Diagnostic peritoneal lavage (DPL) has been previously widely used, especially in the United States but it has been partially replaced by other methods such as ultrasonography. DPL is cheap, easy to perform and relatively rapid, but sometimes oversensitive to small amounts of blood after penetrating injuries causing only minor injuries to the abdominal wall or omentum, for example. Emergency gastrointestinal endoscopies are rarely used in trauma patients, but can be used in selected cases to detect an upper- or lower GI tract injury. If logistical obstacles could be overcome, ERCP would be an ideal examination to exclude and even treat in some cases an injury to the pancreatic or biliary duct.

Diagnostic laparoscopy (and thoracoscopy in thoracoabdominal injuries) has been used to evaluate penetrating abdominal trauma. Currently, it is most useful in excluding occult diaphragmatic injuries in patients with penetrating injuries to the left lower chest area. 


All patients with penetrating abdominal injuries causing potential organ lesions should be evaluated in a surgical unit with adequate laboratory, radiological, intensive care and operative facilities, and all patients should be transferred to these units as soon as possible after the necessary first aid. A doctor should accompany unstable patients and patients being transferred over a distance. 

In a critically ill patient, primary assessment and life-saving measures should be performed rapidly, and the need for an urgent emergency procedure should be evaluated upon arrival to the hospital. If necessary, a massive hemoperitoneum can be diagnosed rapidly with an abdominal ultrasonography (FAST) performed at the Emergency Room.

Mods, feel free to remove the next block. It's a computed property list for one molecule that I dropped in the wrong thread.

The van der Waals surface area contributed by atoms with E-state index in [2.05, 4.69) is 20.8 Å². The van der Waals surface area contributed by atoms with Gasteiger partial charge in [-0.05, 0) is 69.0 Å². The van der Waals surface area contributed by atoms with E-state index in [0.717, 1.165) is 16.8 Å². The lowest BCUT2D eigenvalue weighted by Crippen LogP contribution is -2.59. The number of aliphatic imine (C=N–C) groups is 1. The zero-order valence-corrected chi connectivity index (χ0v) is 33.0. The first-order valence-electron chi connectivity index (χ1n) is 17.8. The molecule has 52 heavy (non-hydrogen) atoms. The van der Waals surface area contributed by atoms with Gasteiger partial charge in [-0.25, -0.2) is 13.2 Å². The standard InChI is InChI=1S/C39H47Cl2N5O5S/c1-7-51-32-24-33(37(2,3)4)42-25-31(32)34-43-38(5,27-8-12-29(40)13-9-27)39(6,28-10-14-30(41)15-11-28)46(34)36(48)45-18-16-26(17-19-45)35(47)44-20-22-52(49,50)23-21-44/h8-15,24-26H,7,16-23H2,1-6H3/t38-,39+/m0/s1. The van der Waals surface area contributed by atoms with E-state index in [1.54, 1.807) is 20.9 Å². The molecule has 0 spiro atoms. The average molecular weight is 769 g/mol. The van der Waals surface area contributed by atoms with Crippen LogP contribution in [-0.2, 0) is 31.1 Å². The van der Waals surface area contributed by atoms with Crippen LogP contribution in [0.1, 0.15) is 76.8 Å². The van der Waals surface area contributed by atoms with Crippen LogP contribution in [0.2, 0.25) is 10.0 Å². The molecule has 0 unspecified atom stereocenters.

Regardless of the trauma mechanism, all abdominal trauma patients with significant intra-abdominal hemorrhage, generalized peritonitis or radiologically verified organ injury requiring surgical repair (perforations of the GI tract,  isolated biliary or urinary tract lesions not amenable to endoscopic treatment, liver or spleen injuries requiring multiple blood transfusions, kidney lacerations extending to the collection system, diaphragmatic rupture, pancreatic rupture involving the main pancreatic duct, and major vascular injuries, for example) should undergo an early laparotomy. In addition, patients with undetermined lesions getting worse during follow up require often an early diagnostic laparotomy. 

Except in very busy trauma centers with a lot of experience in nonoperative or expectant management, all abdominal gunshot wounds and those stab wounds where peritoneal penetration has been verified (omental evisceration, visible penetration, retained knife, positive ultrasound or air in the peritoneal cavity on a plain X-ray) should be surgically explored.